In honor of Pvt. Nathan R. Oakes, CSA

150 years ago, my great grandfather, Nathan Richardson Oakes, served as a private in Company D of the distinguished 32nd Mississippi Infantry Regiment in the Army of Tennessee. He participated in the great Civil War campaigns, including the battles of Perryville, Murfreesboro, Chickamauga, Atlanta, Franklin, Nashville, and Bentonville. I am writing about his engagements as well as some details about fighting for the Lost Cause. I hope to honor him and commemorate the events and individuals that contributed to making this a renowned unit in the Confederate Army of Tennessee.

Wednesday, August 20, 2014

The First Battle of Lovejoy's Station, 1864

On August 18, 1864, Federal Gen. William T. Sherman sent the "Kill Cavalry," a cavalry raiding force under Brig. Gen, Judson Kilpatrick, to attack Confederate rail supply lines.* After tearing up a small section of tracks on the Atlanta & West Point Railroad, it headed for Lovejoy's Station on the Macon & Western Railroad, 25 miles south of Atlanta. Along the way the next day, the Federals hit the Jonesboro supply depot on the Macon & Western Railroad, burning great quantity of supplies there.

On today's date in 1864, the Federal raiders attacked at Lovejoy's Station, overwhelming its Confederate defenders. Patrick Cleburne's Division, in which Great Grandfather Nathan Oakes was serving, was rushed from East Point. They arrived after sunset and attacked the unsuspecting raiders. Fighting the Federals for nearly 3 hours, then chasing them as they retested, Cleburne's men nearly trapped the raiders. Although the Federals tried to form a defensive line, Cleburne's men overwhelmed them, capturing many many of their rifles and horses.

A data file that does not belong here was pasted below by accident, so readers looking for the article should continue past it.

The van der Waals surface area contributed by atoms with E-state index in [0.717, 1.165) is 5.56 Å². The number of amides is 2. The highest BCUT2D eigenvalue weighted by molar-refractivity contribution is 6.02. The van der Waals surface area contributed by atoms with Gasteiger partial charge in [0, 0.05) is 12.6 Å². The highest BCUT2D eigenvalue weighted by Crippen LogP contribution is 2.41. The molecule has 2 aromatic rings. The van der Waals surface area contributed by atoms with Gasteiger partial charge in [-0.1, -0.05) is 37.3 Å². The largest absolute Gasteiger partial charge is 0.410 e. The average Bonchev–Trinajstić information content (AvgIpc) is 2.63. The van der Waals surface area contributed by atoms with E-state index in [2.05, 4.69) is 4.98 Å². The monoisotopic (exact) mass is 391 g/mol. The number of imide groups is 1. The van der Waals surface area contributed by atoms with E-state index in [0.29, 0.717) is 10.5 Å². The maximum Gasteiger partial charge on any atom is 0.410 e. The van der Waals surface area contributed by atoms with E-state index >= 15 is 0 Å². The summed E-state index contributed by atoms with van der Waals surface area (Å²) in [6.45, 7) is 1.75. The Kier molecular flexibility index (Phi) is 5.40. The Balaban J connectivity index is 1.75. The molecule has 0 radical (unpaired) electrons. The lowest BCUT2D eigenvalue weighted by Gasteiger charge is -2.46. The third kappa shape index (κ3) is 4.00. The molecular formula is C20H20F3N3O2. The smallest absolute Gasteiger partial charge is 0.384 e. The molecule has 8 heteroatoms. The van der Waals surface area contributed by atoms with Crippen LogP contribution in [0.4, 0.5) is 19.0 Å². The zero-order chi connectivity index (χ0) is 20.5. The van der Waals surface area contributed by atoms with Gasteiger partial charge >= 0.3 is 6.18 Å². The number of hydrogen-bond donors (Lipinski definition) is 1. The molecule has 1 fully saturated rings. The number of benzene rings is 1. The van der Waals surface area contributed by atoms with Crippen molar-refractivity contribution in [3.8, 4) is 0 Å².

Although supplies and track at Lovejoy's Station had been destroyed, the railroad line was back in operation 2 days later.

Source: House Divided

Lovejoy's Station is actually the site of 2 battles fought in August of 1864. The next will occur on September 2-3, when Stephen D. Lee’s Corps attempt to drive back a Federal corps and fighting also breaks out nearby along Cleburne's line. Shortly after, Sherman pulled his armies back to the vicinity of Atlanta, while the Confederate army camped around Lovejoy’s Station until mid-September.

At about the same time, Hood unwisely sent 4,500 men of his cavalry under Gen. Joseph Wheeler—almost half of the cavalry force—to tear up Sherman's rail supply lines in North Georgia. Wheeler was largely unsuccessful. His attack on the fort at Dalton on August 14-15, resulted in defeat. The Federals then chased him north before he cut across Tennessee and finally back across the Tennessee River in early September. By then, Hood's railroad to Atlanta was destroyed, and he was forced to withdraw.

Sources: CWSAC Battle Summaries; Autumn of Glory, Thomas Lawrence Connelly; Atlanta Will Fall, Stephen Davis; Official Records, Vol. 38, Pt. 2

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